"We completed DNA samplings on another 150 Siberian tigers this year. So far, we have done so on all of the center's Siberian tigers aged above one, except for the 100 cubs born this year," said Liu Dan, chief engineer of the China Hengdaohezi Feline Breeding Center in the suburbs of Harbin, capital of northeastern Heilongjiang Province.
Since the DNA samplings and tests project started in 2001, the center has completed DNA tests on 200 Siberian tigers. It will carry out tests on all the remaining DNA samples, Liu said.
"The ultimate goal of conducting DNA tests on Siberian tigers is to set up a 'family tree' for them, so as to guarantee the pureblood of the species and prevent genetic degeneration due to 'intermarriage'," he said.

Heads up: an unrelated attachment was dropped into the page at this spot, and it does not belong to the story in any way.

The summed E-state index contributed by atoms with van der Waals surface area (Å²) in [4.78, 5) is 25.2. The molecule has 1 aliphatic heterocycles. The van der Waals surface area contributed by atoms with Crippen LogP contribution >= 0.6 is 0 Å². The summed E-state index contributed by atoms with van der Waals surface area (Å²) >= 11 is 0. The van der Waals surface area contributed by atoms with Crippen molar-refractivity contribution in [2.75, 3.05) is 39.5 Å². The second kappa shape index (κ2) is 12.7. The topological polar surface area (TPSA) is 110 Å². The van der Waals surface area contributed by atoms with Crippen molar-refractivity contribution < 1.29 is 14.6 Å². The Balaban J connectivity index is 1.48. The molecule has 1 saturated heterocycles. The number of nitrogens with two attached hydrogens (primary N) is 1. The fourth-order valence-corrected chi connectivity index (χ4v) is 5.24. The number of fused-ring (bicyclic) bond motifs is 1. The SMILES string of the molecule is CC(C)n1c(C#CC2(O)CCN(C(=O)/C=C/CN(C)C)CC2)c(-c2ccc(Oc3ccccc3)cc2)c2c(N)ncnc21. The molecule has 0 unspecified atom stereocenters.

Siberian tigers, among the world's 10 most endangered species, mostly live in northeast China and the Far East area of Russia. Of the 400 estimated to live in the wild, only 10 to 17 live in northeast China.
The Siberian tiger is listed as "endangered" on the Red List of Threatened Species of the World Conservation Union and is also listed on the Convention on the International Trade in Endangered Species (CITES) Appendix I which prohibits the trade of live tigers or tiger parts.
To protect the rare tigers from extinction, China established the Harbin center in 1986, which is currently the largest breeding base for Siberian tigers in the world.
The center now has more than 800 Siberian tigers in captivity, including over 100 born this year, compared with only eight when it was set up.
Scientists at the center plan to train and release 620 Siberian tigers into the wild in the future, according to Liu.